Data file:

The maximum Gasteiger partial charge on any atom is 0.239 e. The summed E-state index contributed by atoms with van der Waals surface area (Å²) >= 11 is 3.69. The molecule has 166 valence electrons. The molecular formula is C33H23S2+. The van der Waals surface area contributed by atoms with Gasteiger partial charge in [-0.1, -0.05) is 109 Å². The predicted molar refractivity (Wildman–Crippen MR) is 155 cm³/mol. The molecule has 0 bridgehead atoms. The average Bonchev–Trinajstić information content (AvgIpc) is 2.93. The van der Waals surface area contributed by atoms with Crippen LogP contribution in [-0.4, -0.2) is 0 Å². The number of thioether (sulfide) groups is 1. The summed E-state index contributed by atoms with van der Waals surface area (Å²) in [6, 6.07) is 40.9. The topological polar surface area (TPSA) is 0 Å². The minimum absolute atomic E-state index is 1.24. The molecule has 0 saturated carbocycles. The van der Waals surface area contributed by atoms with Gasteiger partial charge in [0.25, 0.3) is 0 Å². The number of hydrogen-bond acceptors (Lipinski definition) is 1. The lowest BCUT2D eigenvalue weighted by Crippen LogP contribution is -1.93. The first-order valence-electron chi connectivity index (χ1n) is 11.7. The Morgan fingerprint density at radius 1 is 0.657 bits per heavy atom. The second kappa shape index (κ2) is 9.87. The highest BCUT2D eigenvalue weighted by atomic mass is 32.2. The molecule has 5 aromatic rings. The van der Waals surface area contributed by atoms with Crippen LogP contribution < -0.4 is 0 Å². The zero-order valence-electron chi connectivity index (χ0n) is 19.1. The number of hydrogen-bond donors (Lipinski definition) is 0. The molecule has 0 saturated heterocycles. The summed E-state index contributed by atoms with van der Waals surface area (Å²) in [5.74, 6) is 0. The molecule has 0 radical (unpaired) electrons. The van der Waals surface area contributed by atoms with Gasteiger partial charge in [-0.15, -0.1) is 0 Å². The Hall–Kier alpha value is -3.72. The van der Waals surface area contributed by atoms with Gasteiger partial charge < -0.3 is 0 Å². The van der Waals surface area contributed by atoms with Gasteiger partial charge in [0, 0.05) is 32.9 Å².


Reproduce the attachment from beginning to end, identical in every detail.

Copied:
The maximum Gasteiger partial charge on any atom is 0.239 e. The summed E-state index contributed by atoms with van der Waals surface area (Å²) >= 11 is 3.69. The molecule has 166 valence electrons. The molecular formula is C33H23S2+. The van der Waals surface area contributed by atoms with Gasteiger partial charge in [-0.1, -0.05) is 109 Å². The predicted molar refractivity (Wildman–Crippen MR) is 155 cm³/mol. The molecule has 0 bridgehead atoms. The average Bonchev–Trinajstić information content (AvgIpc) is 2.93. The van der Waals surface area contributed by atoms with Crippen LogP contribution in [-0.4, -0.2) is 0 Å². The number of thioether (sulfide) groups is 1. The summed E-state index contributed by atoms with van der Waals surface area (Å²) in [6, 6.07) is 40.9. The topological polar surface area (TPSA) is 0 Å². The minimum absolute atomic E-state index is 1.24. The molecule has 0 saturated carbocycles. The van der Waals surface area contributed by atoms with Gasteiger partial charge in [0.25, 0.3) is 0 Å². The number of hydrogen-bond acceptors (Lipinski definition) is 1. The lowest BCUT2D eigenvalue weighted by Crippen LogP contribution is -1.93. The first-order valence-electron chi connectivity index (χ1n) is 11.7. The Morgan fingerprint density at radius 1 is 0.657 bits per heavy atom. The second kappa shape index (κ2) is 9.87. The highest BCUT2D eigenvalue weighted by atomic mass is 32.2. The molecule has 5 aromatic rings. The van der Waals surface area contributed by atoms with Crippen LogP contribution < -0.4 is 0 Å². The zero-order valence-electron chi connectivity index (χ0n) is 19.1. The number of hydrogen-bond donors (Lipinski definition) is 0. The molecule has 0 saturated heterocycles. The summed E-state index contributed by atoms with van der Waals surface area (Å²) in [5.74, 6) is 0. The molecule has 0 radical (unpaired) electrons. The van der Waals surface area contributed by atoms with Gasteiger partial charge in [-0.15, -0.1) is 0 Å². The Hall–Kier alpha value is -3.72. The van der Waals surface area contributed by atoms with Gasteiger partial charge < -0.3 is 0 Å². The van der Waals surface area contributed by atoms with Gasteiger partial charge in [0, 0.05) is 32.9 Å².